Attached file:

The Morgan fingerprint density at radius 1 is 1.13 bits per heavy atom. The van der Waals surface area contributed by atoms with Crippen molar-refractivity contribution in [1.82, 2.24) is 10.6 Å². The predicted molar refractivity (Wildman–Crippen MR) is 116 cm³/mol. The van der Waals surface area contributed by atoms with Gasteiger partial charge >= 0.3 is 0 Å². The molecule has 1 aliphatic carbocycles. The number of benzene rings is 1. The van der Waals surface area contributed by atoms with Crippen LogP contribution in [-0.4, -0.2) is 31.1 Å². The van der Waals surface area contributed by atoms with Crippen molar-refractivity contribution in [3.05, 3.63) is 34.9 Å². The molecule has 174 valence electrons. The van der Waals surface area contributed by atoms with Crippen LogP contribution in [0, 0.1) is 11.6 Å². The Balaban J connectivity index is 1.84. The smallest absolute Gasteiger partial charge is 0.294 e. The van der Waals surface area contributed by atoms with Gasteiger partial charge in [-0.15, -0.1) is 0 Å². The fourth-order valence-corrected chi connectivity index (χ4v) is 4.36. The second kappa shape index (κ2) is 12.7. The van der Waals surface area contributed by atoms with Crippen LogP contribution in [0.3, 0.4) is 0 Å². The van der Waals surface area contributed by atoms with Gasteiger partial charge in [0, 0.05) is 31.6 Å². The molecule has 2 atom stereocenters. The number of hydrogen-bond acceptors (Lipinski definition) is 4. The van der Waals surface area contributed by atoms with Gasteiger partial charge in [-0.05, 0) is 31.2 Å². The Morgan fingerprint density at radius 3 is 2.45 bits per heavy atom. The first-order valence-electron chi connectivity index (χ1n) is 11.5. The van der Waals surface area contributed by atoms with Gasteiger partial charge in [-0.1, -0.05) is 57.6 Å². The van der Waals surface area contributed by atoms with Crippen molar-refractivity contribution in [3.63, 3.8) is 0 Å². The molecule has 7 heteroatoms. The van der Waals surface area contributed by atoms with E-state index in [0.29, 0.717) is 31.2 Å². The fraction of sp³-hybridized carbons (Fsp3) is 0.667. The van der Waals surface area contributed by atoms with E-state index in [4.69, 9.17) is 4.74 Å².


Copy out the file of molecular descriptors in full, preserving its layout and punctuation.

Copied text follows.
The Morgan fingerprint density at radius 1 is 1.13 bits per heavy atom. The van der Waals surface area contributed by atoms with Crippen molar-refractivity contribution in [1.82, 2.24) is 10.6 Å². The predicted molar refractivity (Wildman–Crippen MR) is 116 cm³/mol. The van der Waals surface area contributed by atoms with Gasteiger partial charge >= 0.3 is 0 Å². The molecule has 1 aliphatic carbocycles. The number of benzene rings is 1. The van der Waals surface area contributed by atoms with Crippen LogP contribution in [-0.4, -0.2) is 31.1 Å². The van der Waals surface area contributed by atoms with Crippen molar-refractivity contribution in [3.05, 3.63) is 34.9 Å². The molecule has 174 valence electrons. The van der Waals surface area contributed by atoms with Crippen LogP contribution in [0, 0.1) is 11.6 Å². The Balaban J connectivity index is 1.84. The smallest absolute Gasteiger partial charge is 0.294 e. The van der Waals surface area contributed by atoms with Gasteiger partial charge in [-0.15, -0.1) is 0 Å². The fourth-order valence-corrected chi connectivity index (χ4v) is 4.36. The second kappa shape index (κ2) is 12.7. The van der Waals surface area contributed by atoms with Crippen LogP contribution in [0.3, 0.4) is 0 Å². The van der Waals surface area contributed by atoms with Gasteiger partial charge in [0, 0.05) is 31.6 Å². The molecule has 2 atom stereocenters. The number of hydrogen-bond acceptors (Lipinski definition) is 4. The van der Waals surface area contributed by atoms with Gasteiger partial charge in [-0.05, 0) is 31.2 Å². The Morgan fingerprint density at radius 3 is 2.45 bits per heavy atom. The first-order valence-electron chi connectivity index (χ1n) is 11.5. The van der Waals surface area contributed by atoms with Gasteiger partial charge in [-0.1, -0.05) is 57.6 Å². The van der Waals surface area contributed by atoms with Crippen molar-refractivity contribution in [3.63, 3.8) is 0 Å². The molecule has 7 heteroatoms. The van der Waals surface area contributed by atoms with E-state index in [0.29, 0.717) is 31.2 Å². The fraction of sp³-hybridized carbons (Fsp3) is 0.667. The van der Waals surface area contributed by atoms with E-state index in [4.69, 9.17) is 4.74 Å².